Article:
Time’s up for misogyny, the patriarchy, respectability politics imposed on women, and all the violent derogatory labels that stem therefrom. Time has been up for all the misogynistic tomfoolery since this wave of feminism (womanism if you prefer) filtered out into all conversations pertaining to social issues. So why then, in 2018, do individuals who identify as women or non-binary still have to defend their right to wear whatever they want, enjoy sex, or use profane language? A video from last year’s (Amber Rose) #SlutWalk resurfaced over the past week, where a participant who also happens to be an actress, model and activist, Samirah Raheem, had clearly had enough (like the rest of us) and decided to reclaim the sexist slur ‘slut’ in an exasperating interview with the conservative and controversial YouTuber Reverend Jesse Lee Peterson.
And ICYMI, watch it below before we break down why it was the ultimate deconstruction of archaic social constructs.
Bruh this shit got me in tears 😭😭 pic.twitter.com/5pbTq61bdk
— Sir Shaketh of Tables 🧔🏾 (@CrisLuvsErrBody) July 12, 2018
I’ve watched this video clip at least five times now, and there are three parts of this interview that had me exclaiming ‘Preach!’ that I want to touch on:
1. Modesty empowers some. Nudity empowers others.
Jesse: ‘Are you dressed slutty today?’
Samirah: ‘No, I’m dressed like a woman.’
Celebrities such as Amber Rose, Cardi B, Blac Chyna, Lil Kim, Nicki Minaj, Kim Kardashian and our very own Zodwa ‘Wabantu’ Libram have all been this decade’s media fodder for embracing nudity, and owning their bodies and their sexuality. This violent experience is no different for ordinary women like them, who continue to be publicly shamed and have respectability politics imposed on them daily. I am by no means conservativ, but although I do not overtly own my sexual prowess (or express it publicly), I am a strong advocate for women who choose to do so. And I hate to quote myself, but when I wrote a column titled Can I just dress naked in peace, please? a couple of months ago, I was fuming at how women who have an exhibitionist approach to style are constantly shamed and jeered at as a result of misogyny and the internalisation thereof. In it, I said; ‘The policing of women who choose to show off their bodies is about ascribing value. Where it goes a little something like this: Naked = cheap and trashy. Modest = respectable.’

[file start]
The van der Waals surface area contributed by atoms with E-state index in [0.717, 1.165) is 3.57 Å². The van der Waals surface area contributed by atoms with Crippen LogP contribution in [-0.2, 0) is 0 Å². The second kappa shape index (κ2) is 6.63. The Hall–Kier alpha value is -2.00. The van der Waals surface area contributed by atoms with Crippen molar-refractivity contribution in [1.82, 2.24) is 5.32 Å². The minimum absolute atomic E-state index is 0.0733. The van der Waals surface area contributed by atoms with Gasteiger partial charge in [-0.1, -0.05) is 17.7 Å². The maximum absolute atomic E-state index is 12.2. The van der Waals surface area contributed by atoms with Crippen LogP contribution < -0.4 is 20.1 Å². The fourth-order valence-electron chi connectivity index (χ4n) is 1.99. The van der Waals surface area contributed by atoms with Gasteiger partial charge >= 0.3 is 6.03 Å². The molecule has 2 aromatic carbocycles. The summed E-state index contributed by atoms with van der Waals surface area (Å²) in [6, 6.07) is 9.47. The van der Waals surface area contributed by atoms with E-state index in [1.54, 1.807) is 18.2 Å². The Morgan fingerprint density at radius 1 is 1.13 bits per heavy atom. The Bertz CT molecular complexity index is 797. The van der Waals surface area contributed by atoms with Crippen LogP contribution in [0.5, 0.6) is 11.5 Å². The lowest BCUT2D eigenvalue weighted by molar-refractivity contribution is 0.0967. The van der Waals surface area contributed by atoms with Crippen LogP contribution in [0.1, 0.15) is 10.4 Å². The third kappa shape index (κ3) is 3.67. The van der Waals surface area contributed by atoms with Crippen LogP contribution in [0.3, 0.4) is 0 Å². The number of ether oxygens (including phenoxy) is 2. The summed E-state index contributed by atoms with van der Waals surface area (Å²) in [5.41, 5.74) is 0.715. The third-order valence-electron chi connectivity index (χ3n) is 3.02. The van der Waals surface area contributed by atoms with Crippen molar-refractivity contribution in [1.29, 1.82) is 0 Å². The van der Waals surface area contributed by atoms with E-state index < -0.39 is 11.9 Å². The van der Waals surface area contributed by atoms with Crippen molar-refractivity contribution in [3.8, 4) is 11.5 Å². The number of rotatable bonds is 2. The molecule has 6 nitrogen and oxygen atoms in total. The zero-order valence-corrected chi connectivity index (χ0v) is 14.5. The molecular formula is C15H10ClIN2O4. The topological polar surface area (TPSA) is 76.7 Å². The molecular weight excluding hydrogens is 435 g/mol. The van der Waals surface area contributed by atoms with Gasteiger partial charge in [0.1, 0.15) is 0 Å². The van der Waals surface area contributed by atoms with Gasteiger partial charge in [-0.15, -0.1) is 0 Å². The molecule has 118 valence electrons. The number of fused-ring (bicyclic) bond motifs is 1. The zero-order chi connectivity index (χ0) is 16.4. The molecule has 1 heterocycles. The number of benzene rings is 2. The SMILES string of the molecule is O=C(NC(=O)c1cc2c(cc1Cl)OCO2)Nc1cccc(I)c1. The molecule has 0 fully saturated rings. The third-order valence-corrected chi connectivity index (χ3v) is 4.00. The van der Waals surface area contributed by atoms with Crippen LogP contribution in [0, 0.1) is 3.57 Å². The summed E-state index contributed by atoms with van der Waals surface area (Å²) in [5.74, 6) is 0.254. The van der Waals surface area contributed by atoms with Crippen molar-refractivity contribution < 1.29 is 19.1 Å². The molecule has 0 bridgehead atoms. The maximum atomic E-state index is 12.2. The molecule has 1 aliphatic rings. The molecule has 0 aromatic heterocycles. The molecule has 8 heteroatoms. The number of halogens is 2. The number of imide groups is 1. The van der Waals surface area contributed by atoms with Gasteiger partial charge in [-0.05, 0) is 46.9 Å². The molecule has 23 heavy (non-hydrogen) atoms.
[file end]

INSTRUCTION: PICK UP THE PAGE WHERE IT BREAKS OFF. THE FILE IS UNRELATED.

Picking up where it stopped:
‘We have internalised misogyny to such an extent that women shame each other for wearing naked clothing, immediately equating modesty with being “respectable”. Dressing more naked (whether you’re skinny or curvy) shouldn’t ever be seen as an indicator of morality,’ I added, echoing the point Samirah was putting across to Jesse in the interview.
2. There’s no correlation between age and what we do with our bodies
Jesse: ‘How old are you?’
Body counts, fertility, abortion debates, and the overall policing of our bodies are all topics of discussion in which women often find themselves having to defend their right to do whatever they want with their bodies. The ‘body count’ chat is especially tiring considering the fact that the concept of a body count is a mere social construct; it’s a non-issue. It’s just a sexist concept created to shame women for enjoying sex, and it’s always attached to age to add more ‘weight’ to the perceived shame. Saying ‘she’s 24 and she’s slept with 12 men’ is an observation about as useful as ‘water is wet’.
So my interpretation of Miss Raheem’s response here is that society is under the absurd impression that our bodies do not belong to us, but rather the paternalistic spaces (read: everywhere we go) we find ourselves in. Girls are body shamed as early as age 5, 13-year-olds going through puberty are hypersexualised as their bodies undergo changes, women in their late 20s are told the clock is ticking, and women over 35 are rendered reproductively unviable. All this speaks to how, no matter how old we are, the world feels entitled to the feminine physique, and clapping back with ‘I’m grown’ asserts that women do not need to answer to anyone with regards to what they do with their body parts.
‘I own my body. My body is not a political playground. It’s not a place for legislation, it’s mine and it’s my future.’
3. Sometimes sex positivity has nothing to do with sex
Jesse: ‘So you sleep around with a lot of men?’
Samirah: ‘No, actually I’m a virgin.’
Firstly, Peterson assumed Samirah is heterosexual, and while that may be true (we don’t know), it’s none of our business. Secondly, his question was intended to shame not just his interview subject, but all women who fully exercise their sexual autonomy. Of course, he did not achieve this because he incorrectly conflated sex positivity with promiscuity – another word that doesn’t actually mean anything. As Samirah so rightfully says, ‘It doesn’t matter what a woman’s sexual history is; slut is just a word that you and your fellow penises made.’
In an interview with Dazed, she summed up her approach to Jesse’s questions: ‘I guess I want people to know that this irate response was to the irrational environment.’
Social media already reclaimed the words ‘hoe’ and ‘b*tch’, while ‘slut’ has been lesser embraced outside of the actual march. I think that’s changing pretty fast, as women are subverting sexist narratives on and offline.